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Workers Lose, Insurance Companies Win with Workers’ Comp in Illinois

A study by the National Academy of Social Insurance (NASI) found that Illinois is indeed a very good place to conduct business. Summarizing the findings in a recent fact sheet, the Illinois Trial Lawyers Association (ITLA) reports that since a 2011 push to cut workers’ compensation payouts in Illinois, our state has done just that while padding the pockets of the insurance companies who should be paying these claims. The efforts to reform workers’ comp came as businesses put pressure on lawmakers to make our state more hospitable to businesses. Businesses and insurance companies are winning, while injured workers and the doctors who treat them are paying the price.

In a state-by-state analysis, the National Academy of Social Insurance (NASI) found that Illinois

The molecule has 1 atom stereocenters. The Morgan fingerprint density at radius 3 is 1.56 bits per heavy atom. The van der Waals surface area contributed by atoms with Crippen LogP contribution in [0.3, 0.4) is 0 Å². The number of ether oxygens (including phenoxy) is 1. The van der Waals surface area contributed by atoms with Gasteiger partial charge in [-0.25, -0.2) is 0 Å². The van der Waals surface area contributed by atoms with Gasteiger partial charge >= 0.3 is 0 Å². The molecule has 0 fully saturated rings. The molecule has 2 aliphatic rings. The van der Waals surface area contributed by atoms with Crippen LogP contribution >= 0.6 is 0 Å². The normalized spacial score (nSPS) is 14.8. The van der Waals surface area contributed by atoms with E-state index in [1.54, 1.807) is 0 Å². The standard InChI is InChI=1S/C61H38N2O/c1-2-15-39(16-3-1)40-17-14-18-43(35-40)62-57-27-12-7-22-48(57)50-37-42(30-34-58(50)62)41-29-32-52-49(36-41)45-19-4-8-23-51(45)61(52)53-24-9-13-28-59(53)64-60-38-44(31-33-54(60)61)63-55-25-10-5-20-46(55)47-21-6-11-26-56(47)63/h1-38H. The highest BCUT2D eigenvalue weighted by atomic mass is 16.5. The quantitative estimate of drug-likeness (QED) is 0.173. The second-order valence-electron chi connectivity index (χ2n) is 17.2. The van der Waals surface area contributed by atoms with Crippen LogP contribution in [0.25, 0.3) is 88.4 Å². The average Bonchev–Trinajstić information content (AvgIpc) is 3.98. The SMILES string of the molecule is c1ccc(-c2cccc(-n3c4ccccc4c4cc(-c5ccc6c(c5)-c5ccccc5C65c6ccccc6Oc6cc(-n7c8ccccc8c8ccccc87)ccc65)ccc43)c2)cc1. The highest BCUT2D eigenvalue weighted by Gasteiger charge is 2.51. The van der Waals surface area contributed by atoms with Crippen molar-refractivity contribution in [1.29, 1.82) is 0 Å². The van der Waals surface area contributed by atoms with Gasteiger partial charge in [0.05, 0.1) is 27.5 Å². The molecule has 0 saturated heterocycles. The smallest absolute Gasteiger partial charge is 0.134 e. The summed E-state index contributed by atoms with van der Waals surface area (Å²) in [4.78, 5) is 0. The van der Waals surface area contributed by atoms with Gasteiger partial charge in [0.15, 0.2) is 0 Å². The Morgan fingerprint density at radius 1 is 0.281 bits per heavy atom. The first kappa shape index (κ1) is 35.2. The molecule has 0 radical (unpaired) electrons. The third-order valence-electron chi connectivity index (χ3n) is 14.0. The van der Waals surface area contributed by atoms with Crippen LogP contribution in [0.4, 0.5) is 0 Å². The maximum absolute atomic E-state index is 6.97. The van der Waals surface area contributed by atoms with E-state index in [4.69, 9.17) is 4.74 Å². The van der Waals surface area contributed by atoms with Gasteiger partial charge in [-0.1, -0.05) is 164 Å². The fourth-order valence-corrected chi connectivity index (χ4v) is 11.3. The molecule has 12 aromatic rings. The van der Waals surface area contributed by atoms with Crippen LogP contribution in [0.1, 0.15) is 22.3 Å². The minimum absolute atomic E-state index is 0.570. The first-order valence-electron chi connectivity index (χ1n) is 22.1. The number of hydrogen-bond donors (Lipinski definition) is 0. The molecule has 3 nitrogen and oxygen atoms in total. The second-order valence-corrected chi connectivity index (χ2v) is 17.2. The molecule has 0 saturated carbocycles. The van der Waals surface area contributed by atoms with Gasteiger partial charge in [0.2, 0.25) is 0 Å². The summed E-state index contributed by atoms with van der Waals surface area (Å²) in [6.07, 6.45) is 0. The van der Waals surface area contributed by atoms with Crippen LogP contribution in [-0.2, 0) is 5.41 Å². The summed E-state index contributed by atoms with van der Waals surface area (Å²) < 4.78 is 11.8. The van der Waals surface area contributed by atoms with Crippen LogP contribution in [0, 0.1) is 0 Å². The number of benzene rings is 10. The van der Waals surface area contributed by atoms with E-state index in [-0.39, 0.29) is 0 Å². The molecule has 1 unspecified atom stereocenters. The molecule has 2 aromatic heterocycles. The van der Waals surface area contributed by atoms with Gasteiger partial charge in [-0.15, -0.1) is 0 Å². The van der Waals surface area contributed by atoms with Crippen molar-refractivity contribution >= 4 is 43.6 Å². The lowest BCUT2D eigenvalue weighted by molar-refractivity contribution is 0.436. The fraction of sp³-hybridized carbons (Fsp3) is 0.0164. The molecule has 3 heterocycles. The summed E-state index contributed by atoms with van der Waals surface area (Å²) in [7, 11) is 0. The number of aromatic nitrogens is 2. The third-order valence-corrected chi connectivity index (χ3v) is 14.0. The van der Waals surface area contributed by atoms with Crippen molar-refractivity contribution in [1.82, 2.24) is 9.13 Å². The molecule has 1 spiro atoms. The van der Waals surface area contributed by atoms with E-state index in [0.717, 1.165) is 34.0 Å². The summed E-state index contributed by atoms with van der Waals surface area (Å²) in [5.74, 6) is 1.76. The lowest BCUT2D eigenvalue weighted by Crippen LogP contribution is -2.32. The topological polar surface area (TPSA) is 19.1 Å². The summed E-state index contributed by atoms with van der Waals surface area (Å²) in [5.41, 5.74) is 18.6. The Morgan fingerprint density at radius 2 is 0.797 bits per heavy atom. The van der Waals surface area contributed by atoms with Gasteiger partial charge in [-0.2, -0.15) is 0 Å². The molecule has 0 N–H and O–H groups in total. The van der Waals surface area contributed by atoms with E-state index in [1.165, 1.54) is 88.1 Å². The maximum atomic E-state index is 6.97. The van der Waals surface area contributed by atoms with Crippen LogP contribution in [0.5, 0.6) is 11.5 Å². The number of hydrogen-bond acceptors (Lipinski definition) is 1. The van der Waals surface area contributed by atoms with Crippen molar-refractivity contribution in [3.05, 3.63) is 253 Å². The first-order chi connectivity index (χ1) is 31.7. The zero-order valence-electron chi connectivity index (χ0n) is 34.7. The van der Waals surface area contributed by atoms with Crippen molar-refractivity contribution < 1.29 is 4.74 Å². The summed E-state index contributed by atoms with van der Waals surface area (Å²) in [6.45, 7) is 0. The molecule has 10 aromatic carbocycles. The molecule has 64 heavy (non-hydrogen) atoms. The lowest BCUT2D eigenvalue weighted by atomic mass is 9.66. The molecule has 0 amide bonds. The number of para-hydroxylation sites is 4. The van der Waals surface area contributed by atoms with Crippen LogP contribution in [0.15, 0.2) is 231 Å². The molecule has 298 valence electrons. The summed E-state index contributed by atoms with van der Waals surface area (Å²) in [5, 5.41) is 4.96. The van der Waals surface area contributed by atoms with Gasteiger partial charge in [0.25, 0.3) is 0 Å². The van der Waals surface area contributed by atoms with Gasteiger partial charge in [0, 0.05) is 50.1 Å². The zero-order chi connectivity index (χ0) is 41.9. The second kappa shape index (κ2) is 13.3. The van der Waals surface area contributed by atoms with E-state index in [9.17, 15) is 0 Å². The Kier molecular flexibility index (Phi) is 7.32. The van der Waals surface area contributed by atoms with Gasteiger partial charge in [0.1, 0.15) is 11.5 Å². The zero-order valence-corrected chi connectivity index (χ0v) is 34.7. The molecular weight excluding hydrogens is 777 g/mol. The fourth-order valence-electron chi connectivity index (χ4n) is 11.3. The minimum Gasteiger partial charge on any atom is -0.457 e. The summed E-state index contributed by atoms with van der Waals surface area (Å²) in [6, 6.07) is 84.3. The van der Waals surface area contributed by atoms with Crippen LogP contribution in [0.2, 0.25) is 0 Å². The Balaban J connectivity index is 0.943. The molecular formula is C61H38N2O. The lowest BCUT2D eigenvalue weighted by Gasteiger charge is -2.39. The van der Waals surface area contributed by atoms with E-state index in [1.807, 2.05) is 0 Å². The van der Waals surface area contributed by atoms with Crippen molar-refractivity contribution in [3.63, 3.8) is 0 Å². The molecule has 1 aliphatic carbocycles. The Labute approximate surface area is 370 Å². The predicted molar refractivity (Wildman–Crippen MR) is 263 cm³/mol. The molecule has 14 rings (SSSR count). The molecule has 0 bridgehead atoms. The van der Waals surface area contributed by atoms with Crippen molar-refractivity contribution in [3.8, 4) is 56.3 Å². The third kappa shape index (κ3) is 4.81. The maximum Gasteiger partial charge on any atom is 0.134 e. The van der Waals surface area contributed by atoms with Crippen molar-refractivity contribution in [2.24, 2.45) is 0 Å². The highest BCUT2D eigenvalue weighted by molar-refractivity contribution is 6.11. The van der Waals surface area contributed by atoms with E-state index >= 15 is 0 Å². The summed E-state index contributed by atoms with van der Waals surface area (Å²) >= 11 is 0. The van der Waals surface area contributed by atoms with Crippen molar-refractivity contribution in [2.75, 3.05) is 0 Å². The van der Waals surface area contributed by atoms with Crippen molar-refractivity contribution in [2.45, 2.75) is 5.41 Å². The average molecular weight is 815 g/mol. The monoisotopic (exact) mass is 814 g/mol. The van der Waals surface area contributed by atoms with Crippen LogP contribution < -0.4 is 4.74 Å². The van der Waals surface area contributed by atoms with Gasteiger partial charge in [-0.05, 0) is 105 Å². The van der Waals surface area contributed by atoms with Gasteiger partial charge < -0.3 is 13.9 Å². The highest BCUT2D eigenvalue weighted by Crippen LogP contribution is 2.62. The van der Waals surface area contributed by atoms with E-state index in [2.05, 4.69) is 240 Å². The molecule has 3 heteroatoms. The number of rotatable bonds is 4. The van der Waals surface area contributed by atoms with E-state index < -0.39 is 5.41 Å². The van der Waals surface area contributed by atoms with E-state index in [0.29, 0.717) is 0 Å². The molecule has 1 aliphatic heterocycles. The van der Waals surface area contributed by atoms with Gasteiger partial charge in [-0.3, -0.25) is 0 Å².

1. Had the largest decrease in medical benefits paid out of any state
  2. Had the second largest decrease in all workers’ comp benefits paid of any state

High Premiums Mean Huge Profits…For Insurance Companies
To add some perspective to the findings, we must acknowledge that Illinois is home to the highest number of workers’ comp insurers in the country. More insurance companies are setting up shop here because business is good and just keeps getting better. In April, our blog touched on Governor Rauner’s claims that our still high insurance premiums are the result of workers still being injured, not insurance companies hanging onto profits. In fact, between 2011-2015, the payouts have dropped from 75% to 53% and the amount of premiums that insurance companies have kept (meaning not paid out to injured workers) has doubled. The NASI analysis also shows that between 2011-2016, insurance companies have profited $6 billion off premiums.

The 2011 push to make Illinois more business friendly seems to have made our state more insurance company friendly. But what about how friendly our state is to those men and women who work to keep our economy prospering and are injured on the job? We’d argue Illinois is not so kind after all.